Tuesday, October 14, 2014

Can the absolutes work for a politician?

This came in from Hugh Nowell:

I met Kim Beazley, Australian labour MP, at the moment he decided to try and do so.  His family were very poor.  He went to school bare-foot.  He had no ambition to enter Parliament.  But he was requested to do it, was selected and was the youngest MP at 28. 

He had a passion for history.

He also had an outsize hubris and hectored colleagues in Parliament and was thoroughly disliked.  He had a humbling experience when visiting the Caux conference in 1953. 

He was returning from a mission in London and went for one week and stayed for 7. 

He said of his experience there, ‘What was happening was far more significant for the peace and sanity of the world than anything happening in Australian politics.’

This was 1953.  He was introduced to the reconciliation then taking place between France and Germany led by Adenauer and Schuman.

He then discovered that these healing processes involved changes in people’s attitudes and relationships – including his own.

He found this experience the ultimate in realism for it suggests an experiment that anyone can try – searching for God’s leading - testing any thoughts that come against absolute moral standards of honesty, purity, unselfishness and love and carrying into practice those thoughts that meet those standards.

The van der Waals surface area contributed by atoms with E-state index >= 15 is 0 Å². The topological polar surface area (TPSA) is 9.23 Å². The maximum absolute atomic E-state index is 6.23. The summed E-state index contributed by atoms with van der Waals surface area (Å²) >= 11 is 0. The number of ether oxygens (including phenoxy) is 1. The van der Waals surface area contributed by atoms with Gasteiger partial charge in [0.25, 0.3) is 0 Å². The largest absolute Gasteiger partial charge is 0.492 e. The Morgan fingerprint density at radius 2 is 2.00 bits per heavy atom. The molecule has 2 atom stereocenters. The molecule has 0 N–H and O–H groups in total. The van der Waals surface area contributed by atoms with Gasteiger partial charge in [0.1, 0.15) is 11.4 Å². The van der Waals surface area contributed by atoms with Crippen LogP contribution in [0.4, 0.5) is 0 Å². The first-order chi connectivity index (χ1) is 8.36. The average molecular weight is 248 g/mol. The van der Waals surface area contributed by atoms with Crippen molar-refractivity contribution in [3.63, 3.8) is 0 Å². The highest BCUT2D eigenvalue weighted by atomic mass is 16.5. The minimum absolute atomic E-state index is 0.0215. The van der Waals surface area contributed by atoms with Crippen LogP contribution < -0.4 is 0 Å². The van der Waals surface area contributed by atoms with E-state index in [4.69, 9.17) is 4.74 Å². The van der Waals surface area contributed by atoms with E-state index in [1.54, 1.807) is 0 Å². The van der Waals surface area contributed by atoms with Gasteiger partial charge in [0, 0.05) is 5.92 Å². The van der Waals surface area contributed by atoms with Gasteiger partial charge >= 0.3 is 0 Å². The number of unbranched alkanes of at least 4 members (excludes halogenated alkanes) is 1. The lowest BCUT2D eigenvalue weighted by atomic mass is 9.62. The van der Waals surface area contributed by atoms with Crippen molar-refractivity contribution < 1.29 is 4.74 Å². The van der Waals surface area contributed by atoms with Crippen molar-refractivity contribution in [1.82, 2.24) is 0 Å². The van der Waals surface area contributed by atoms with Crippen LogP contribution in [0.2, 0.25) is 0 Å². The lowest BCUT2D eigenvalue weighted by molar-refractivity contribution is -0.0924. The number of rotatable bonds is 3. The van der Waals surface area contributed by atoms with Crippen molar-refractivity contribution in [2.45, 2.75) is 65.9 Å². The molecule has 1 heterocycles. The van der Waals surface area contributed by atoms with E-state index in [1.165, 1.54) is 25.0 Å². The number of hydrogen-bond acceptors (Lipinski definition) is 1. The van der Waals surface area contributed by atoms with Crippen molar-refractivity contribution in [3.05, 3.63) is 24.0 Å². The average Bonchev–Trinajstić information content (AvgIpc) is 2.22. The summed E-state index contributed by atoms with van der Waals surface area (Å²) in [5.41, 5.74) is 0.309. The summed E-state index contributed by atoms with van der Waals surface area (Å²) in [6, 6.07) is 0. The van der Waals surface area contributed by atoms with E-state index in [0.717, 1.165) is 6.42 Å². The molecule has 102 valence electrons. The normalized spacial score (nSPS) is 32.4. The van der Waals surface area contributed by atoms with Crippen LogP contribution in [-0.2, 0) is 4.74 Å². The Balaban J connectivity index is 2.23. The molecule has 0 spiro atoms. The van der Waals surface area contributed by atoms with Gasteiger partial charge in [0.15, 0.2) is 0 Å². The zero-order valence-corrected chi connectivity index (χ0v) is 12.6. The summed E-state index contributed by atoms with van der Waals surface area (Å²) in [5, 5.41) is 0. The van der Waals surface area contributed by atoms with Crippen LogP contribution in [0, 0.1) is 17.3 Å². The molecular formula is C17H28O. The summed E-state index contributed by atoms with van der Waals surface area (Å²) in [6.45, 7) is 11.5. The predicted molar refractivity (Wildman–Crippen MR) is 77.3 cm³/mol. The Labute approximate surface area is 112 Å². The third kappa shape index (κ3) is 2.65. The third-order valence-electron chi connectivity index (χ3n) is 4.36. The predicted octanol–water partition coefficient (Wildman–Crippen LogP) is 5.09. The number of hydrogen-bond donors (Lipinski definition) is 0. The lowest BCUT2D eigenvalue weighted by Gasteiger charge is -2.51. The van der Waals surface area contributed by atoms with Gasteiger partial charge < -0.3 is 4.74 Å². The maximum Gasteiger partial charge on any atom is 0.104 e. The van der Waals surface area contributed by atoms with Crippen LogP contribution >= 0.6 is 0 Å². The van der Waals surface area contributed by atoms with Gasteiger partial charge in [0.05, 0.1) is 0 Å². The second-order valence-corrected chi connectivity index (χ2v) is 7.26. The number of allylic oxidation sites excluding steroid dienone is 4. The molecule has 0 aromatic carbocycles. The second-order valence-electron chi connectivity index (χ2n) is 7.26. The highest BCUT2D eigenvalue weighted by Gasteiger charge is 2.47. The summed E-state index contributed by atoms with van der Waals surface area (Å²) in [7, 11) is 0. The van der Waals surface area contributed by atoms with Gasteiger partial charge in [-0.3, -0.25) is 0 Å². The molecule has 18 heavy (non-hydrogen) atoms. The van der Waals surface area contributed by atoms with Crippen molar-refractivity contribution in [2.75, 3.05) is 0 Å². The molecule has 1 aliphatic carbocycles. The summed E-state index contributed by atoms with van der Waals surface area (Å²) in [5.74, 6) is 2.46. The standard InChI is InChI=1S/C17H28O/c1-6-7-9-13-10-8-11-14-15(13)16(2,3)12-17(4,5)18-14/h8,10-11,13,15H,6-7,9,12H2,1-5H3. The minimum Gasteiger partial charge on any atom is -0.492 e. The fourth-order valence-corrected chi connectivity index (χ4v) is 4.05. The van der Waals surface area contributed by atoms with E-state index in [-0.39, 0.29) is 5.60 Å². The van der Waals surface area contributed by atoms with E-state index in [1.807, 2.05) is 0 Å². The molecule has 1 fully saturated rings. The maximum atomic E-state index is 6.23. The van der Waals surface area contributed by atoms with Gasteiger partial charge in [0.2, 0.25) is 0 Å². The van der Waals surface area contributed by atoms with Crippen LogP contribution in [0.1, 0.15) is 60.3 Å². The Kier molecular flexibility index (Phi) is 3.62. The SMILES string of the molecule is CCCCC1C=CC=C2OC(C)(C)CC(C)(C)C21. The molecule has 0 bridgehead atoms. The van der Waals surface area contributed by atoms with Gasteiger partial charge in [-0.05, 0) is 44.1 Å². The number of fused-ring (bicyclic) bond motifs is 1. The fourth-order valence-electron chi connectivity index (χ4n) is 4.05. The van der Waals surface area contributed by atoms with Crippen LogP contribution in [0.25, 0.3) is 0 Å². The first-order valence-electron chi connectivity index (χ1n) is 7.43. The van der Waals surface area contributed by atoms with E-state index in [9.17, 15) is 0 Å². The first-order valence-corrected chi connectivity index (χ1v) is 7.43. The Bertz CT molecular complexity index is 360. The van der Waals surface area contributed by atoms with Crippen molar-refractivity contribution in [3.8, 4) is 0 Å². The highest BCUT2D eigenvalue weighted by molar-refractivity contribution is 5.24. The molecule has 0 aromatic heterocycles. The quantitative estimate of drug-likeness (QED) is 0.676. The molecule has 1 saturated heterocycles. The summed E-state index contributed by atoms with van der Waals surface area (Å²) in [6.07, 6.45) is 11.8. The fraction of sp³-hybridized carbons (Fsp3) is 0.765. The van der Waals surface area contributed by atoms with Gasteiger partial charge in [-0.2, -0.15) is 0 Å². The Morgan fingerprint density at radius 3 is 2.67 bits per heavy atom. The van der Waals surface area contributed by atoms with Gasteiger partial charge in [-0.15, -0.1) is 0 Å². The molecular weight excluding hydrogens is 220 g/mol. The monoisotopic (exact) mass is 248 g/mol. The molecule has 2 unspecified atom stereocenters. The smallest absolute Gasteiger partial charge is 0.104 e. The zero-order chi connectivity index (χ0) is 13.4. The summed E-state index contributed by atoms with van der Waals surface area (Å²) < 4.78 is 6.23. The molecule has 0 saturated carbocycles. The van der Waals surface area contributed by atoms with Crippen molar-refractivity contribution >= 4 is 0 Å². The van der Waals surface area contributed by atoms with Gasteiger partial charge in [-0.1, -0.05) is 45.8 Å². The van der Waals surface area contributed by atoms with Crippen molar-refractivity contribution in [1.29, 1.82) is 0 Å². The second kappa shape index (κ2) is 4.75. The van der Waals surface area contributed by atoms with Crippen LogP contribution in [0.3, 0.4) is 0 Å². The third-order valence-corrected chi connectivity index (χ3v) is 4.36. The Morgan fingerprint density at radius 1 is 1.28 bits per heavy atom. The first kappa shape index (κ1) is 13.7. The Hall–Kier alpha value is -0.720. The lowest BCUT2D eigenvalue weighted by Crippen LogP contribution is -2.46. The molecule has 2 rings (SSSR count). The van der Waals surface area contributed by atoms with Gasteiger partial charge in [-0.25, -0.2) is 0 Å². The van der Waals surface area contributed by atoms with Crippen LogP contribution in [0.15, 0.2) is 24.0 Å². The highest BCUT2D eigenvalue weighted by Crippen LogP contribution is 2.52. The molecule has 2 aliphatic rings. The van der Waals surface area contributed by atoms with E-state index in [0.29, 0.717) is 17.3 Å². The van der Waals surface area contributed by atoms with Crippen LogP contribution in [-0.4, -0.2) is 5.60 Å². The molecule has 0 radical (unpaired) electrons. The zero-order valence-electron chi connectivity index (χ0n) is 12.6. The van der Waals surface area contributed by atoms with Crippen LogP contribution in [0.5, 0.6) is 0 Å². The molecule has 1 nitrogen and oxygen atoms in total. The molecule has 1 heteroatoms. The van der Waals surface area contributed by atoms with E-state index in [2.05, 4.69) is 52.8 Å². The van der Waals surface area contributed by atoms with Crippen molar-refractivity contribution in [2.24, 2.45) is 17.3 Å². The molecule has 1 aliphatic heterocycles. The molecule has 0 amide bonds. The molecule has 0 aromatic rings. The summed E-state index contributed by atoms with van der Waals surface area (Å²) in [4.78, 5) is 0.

A Labour Party friend at the conference sat Beazley down and suggested that he should take time alone to seek God’s guidance, ‘having nothing to prove, nothing to justify and nothing to gain for himself.’

What a shockingly subversive thing to say to someone in politics!  I had been proving just how right I was at every election, justifying everything that we had ever done, and gaining political power for myself.  That was the minimum I must do.